How Earning Nursing CEs Can Benefit You
Continuing education for nurses is a must whether or not it’s required by the state(s) you’re licensed in. Nursing is a knowledge-based profession meaning that nurses practice patient care based on the knowledge they have acquired through education and experience. The better the knowledge, the higher the quality of patient care and consequently patient outcomes.
Reimbursement is now focusing on the quality of care and patient outcomes. Therefore, the knowledge base of the nurse is quite relevant to employers. This trend is growing and gaining strength through evidence of success and not expected to change course. The expectation for entry level nurses to have a BSN by 2020 is a valid probability. Nurses who do not have their BSN by this date will be able to continue to practice, but will have fewer opportunities for advancement or to change jobs without obtaining their degree.
Obtaining the Degree
The first benefit of CEUs for nurses involves being encouraged to work towards the BSN or continuing to an advanced nursing degree. Not all states require CEUs, but those that do, usually allow credit towards CEU requirements for courses taken during the current re-licensure period. Most states give a 2-year period for completion of the CEUs to renew the nursing license.
College courses taken during that time frame can be counted for the CEU requirements. Not all courses count, and you may have acquired many more course credits than you can utilize. They don’t carry forward. Check with your states’ Board of Nursing for specific information. An additional benefit will be an increase in salary commensurate with the new level of education and certification.
Stay Up to Date
Keeping all nurses up to date on advances in diagnostics and treatments as well as techniques is the second benefit of continuing education for nurses. The role of the nurse has expanded in recent years due to a shortage of physicians. Nurses are expected to do most, if not all, of the patient education that was once the physician’s responsibility. Therefore, nurses are expected to have a full understanding of a vast array of topics as well as how to research what they don’t know, and then to impart information to the patient, family members and caregivers in a manner that they can understand and demonstrate understanding.
As an example, lab value ranges and significance have changed over the years. New techniques that are always improving such as in the field of wound care particularly in chronic non-healing or hard-to-heal wounds. Doctors rely on nurses to be able to spot symptoms and problems and notify them of critical lab values. They also depend on nurses to recommend wound care procedures that they may have never heard of before. Continuing education courses afford nurses the opportunity to learn and stay up to date.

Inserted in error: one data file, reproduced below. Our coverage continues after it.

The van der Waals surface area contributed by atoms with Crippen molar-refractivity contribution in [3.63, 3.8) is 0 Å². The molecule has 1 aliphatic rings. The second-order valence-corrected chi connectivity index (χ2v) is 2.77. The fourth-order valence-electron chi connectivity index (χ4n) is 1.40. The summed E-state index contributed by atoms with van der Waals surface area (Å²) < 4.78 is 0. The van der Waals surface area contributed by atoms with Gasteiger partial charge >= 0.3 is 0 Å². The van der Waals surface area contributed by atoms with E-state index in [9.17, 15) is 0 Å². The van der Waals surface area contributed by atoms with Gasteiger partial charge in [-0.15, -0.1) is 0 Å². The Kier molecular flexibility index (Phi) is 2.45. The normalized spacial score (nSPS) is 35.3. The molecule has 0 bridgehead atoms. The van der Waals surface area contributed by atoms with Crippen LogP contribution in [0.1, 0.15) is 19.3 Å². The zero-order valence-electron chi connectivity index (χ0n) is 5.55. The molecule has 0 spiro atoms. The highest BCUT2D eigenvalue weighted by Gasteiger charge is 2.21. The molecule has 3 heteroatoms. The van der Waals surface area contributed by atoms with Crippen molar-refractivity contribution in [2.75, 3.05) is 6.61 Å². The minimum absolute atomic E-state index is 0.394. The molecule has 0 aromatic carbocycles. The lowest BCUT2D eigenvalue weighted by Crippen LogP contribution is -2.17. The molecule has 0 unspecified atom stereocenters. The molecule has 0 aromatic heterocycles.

Evidence-based Care and Quality Improvements
The time of one-size-fits-all health care is long gone. Through evidence-based care we have learned that patient-centered care is far more beneficial and produces better quality care and significantly improved outcomes. Preventative care is essential to containing rising costs in health care and achieving better outcomes. Nurses are the backbone of the health care industry and carry the burden of providing much more than just bedside nursing and medication administration.
The third benefit of continuing education for nurses involves understanding and utilizing evidence-based knowledge to drive and improve the quality of the patient-centered care they deliver. It has been proven that when patients understand not only what they need to do, but the why and how it will work to benefit them, they have fewer re-hospitalizations and lowered costs associated with their health care as well as improved outcomes.
Respect and Leadership
In every facility or agency there’s always the go-to person. The person who knows, will find out for you, and is always willing to share information to help improve the quality of care and make your job easier. The fourth benefit of nursing CEs is building leadership and respect among colleagues.
Nurses who search out CE topics to expand their horizons and challenge them to learn new things are always the wealth of knowledge we seek out and learn from. They aren’t always the managers, but they are the team leaders who help us all improve our skills, knowledge and techniques. They are the ones who push us to be better nurses and to expect improved outcomes from our patients.
Maintaining Your License
Finally, benefit number 5; staying current with your CE requirements to keep your license current even if you aren’t actively employed at the time. Although you can opt to become inactive for a period and postpone the CEs, it’s highly recommended that you seek to stay up to date and continue to take the required CE courses. You don’t ever want to let your license lapse and be required to take board exams again!
Life can take unexpected turns and you may find yourself having to return to work. Then you must rush to take your CEUs. Or you might find yourself in a Good Samaritan situation and you’d want to provide the best evidence-based care possible.
Kathy Quan RN BSN PHN is an award-winning author and blogger. She has over 35 years’ experience as a nurse with a focus in home health and hospice. Kathy has written 7 books including The Everything New Nurse Book and Exploring the Home Health Care Experience; Transitioning Your Career Path.